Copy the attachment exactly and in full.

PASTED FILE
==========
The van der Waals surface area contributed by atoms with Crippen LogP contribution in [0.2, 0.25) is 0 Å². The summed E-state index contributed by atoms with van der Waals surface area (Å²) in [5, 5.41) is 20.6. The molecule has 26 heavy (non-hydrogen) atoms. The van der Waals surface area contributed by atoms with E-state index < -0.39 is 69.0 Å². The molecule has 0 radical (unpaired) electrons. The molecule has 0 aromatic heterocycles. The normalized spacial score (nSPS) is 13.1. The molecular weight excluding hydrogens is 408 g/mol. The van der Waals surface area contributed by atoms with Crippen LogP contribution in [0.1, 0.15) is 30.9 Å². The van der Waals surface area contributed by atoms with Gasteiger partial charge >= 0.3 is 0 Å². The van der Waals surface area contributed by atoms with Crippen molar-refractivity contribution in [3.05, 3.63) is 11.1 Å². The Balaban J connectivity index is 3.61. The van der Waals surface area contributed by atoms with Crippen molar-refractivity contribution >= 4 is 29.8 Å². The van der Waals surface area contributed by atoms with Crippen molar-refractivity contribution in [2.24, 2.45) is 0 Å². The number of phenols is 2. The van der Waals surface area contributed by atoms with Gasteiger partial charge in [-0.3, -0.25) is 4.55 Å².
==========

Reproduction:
The van der Waals surface area contributed by atoms with Crippen LogP contribution in [0.2, 0.25) is 0 Å². The summed E-state index contributed by atoms with van der Waals surface area (Å²) in [5, 5.41) is 20.6. The molecule has 26 heavy (non-hydrogen) atoms. The van der Waals surface area contributed by atoms with E-state index < -0.39 is 69.0 Å². The molecule has 0 radical (unpaired) electrons. The molecule has 0 aromatic heterocycles. The normalized spacial score (nSPS) is 13.1. The molecular weight excluding hydrogens is 408 g/mol. The van der Waals surface area contributed by atoms with Crippen LogP contribution in [0.1, 0.15) is 30.9 Å². The van der Waals surface area contributed by atoms with Gasteiger partial charge >= 0.3 is 0 Å². The van der Waals surface area contributed by atoms with Crippen molar-refractivity contribution in [3.05, 3.63) is 11.1 Å². The Balaban J connectivity index is 3.61. The van der Waals surface area contributed by atoms with Crippen molar-refractivity contribution >= 4 is 29.8 Å². The van der Waals surface area contributed by atoms with Crippen molar-refractivity contribution in [2.24, 2.45) is 0 Å². The number of phenols is 2. The van der Waals surface area contributed by atoms with Gasteiger partial charge in [-0.3, -0.25) is 4.55 Å².